Easy tips for growing rhubarb when backyard vegetable gardening.
Learn how to plant, grow, care for, and harvest rhubarb in your home vegetable garden.
What tastes fresher in the spring than extra tender, sweet, tart rhubarb!
Its long, pink stalks are delicious in many dishes, especially buttery-crusted rhubarb pie.
As a bonus to making the pies, once the perennial plants are established, yields increase every year.
Only the Rhubarb Stalks are Edible
Incidentally, the garden folklore about rhubarb leaves being inedible is true.
They contain acid crystals that will irritate the inside of your mouth and should not be eaten.
Enjoy the stalks, especially in rhubarb pie a la mode, but leave the leaves and roots alone!
From a parent of the any growing rhubarb variety, you can start a new plant by division.
Cut its roots and crown into small sections, saving one of the clumps to plant in your vegetable garden.
Rhubarb is a great plant to divide and share with your friends and neighbors.
Many gardeners are happy to dig a start of their favorite rhubarb varieties to give a fellow gardener for planting in their garden.
Rhubarb is easily raised from seed and possibly the most commonly grown.
After one year's growth, you can pull juicy, medium sized stalks.
The plants have good productivity, growing thick, large, red stalks.
The late forcing variety produces flavorful stalks that are round, long, and with smooth ribs.
When hybrid seeds are planted, their offspring will not necessarily be true to the parent.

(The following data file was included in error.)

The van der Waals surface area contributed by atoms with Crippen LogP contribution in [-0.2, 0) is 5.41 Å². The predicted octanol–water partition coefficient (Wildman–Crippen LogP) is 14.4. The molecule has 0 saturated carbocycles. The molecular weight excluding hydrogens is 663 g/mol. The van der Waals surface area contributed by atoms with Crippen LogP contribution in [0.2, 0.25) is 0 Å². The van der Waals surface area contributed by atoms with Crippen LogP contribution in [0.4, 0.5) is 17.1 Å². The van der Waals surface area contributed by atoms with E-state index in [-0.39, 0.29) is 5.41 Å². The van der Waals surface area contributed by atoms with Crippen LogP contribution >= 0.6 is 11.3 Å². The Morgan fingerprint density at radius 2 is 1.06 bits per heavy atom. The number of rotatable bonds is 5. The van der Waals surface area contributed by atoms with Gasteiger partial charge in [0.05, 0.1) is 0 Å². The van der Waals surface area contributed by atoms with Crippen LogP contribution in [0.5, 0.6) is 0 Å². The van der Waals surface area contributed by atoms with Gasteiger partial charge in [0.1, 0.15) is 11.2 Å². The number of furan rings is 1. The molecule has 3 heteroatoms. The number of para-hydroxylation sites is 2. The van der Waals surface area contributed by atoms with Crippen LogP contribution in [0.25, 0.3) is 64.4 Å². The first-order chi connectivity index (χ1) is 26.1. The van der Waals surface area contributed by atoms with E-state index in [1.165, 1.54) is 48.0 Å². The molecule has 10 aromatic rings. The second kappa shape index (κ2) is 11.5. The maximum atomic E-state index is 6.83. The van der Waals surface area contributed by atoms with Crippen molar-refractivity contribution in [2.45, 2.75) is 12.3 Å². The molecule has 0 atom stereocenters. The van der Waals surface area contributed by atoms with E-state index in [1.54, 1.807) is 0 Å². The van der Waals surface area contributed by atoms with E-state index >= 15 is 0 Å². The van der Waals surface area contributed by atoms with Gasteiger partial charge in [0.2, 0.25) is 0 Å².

You will get a mix of plants ranging in colors with a few plants having red, green or partly red stems.
If you have a fondness for strawberry-rhubarb pie, you would probably be content with growing a dozen rhubarb plants.
But they are so space hungry that only one plant may have to be sufficient for those with smaller gardening spaces.
This single plant will produce a modest supply of attractive stalks for most of the summer.
Growing rhubarb makes a showy planting in the perennial border.
In conceiving a perennials border, the placement of plants is the key to success.
Plant colorful clusters with several plants of a chosen type.
Isolated single plants leave your garden looking like clowns' pants. (Unless you like that look!)
Plant according to plant height, basically putting the tall plants in the back; the shorter ones in front.
Just like in school when the taller kids are made to always stand in the background for the class pictures.
However, you do not have to be rigid in your gardening plans.
To create a pattern that appears to move instead of marching in single file, plant in waves.
For example, occasionally, bring in a plant that is medium sized to the foreground and place a tall plant in the middle.
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